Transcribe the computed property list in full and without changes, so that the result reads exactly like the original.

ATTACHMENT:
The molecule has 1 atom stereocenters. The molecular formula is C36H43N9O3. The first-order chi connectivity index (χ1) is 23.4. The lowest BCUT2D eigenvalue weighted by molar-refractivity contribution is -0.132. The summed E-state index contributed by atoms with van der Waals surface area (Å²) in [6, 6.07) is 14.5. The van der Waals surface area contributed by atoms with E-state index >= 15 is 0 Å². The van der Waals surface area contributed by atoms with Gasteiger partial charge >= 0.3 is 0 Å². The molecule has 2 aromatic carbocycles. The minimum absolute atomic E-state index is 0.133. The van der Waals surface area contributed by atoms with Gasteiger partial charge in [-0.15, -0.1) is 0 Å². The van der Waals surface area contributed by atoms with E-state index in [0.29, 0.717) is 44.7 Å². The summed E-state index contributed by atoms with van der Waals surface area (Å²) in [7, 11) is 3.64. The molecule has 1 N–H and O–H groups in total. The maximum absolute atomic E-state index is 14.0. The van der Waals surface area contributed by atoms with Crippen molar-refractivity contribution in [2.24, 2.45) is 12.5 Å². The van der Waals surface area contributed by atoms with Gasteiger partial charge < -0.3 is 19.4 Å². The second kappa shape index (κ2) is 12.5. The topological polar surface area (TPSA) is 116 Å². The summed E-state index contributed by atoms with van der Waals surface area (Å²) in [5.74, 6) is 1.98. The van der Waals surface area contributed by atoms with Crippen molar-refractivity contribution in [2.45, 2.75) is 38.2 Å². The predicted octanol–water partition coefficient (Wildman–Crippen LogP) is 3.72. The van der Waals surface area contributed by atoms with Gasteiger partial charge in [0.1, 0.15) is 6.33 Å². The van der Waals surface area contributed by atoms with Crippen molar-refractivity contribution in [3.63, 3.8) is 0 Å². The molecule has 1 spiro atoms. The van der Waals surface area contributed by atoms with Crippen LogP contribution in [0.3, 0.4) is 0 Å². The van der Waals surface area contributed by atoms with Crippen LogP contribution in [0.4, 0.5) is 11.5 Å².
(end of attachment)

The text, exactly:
The molecule has 1 atom stereocenters. The molecular formula is C36H43N9O3. The first-order chi connectivity index (χ1) is 23.4. The lowest BCUT2D eigenvalue weighted by molar-refractivity contribution is -0.132. The summed E-state index contributed by atoms with van der Waals surface area (Å²) in [6, 6.07) is 14.5. The van der Waals surface area contributed by atoms with E-state index >= 15 is 0 Å². The van der Waals surface area contributed by atoms with Gasteiger partial charge >= 0.3 is 0 Å². The molecule has 2 aromatic carbocycles. The minimum absolute atomic E-state index is 0.133. The van der Waals surface area contributed by atoms with Gasteiger partial charge in [-0.15, -0.1) is 0 Å². The van der Waals surface area contributed by atoms with E-state index in [0.29, 0.717) is 44.7 Å². The summed E-state index contributed by atoms with van der Waals surface area (Å²) in [7, 11) is 3.64. The molecule has 1 N–H and O–H groups in total. The maximum absolute atomic E-state index is 14.0. The van der Waals surface area contributed by atoms with Crippen molar-refractivity contribution in [2.24, 2.45) is 12.5 Å². The van der Waals surface area contributed by atoms with Gasteiger partial charge < -0.3 is 19.4 Å². The second kappa shape index (κ2) is 12.5. The topological polar surface area (TPSA) is 116 Å². The summed E-state index contributed by atoms with van der Waals surface area (Å²) in [5.74, 6) is 1.98. The van der Waals surface area contributed by atoms with Crippen molar-refractivity contribution in [2.45, 2.75) is 38.2 Å². The predicted octanol–water partition coefficient (Wildman–Crippen LogP) is 3.72. The van der Waals surface area contributed by atoms with Gasteiger partial charge in [0.1, 0.15) is 6.33 Å². The van der Waals surface area contributed by atoms with Crippen molar-refractivity contribution in [3.63, 3.8) is 0 Å². The molecule has 1 spiro atoms. The van der Waals surface area contributed by atoms with Crippen LogP contribution in [0.3, 0.4) is 0 Å². The van der Waals surface area contributed by atoms with Crippen LogP contribution in [0.4, 0.5) is 11.5 Å².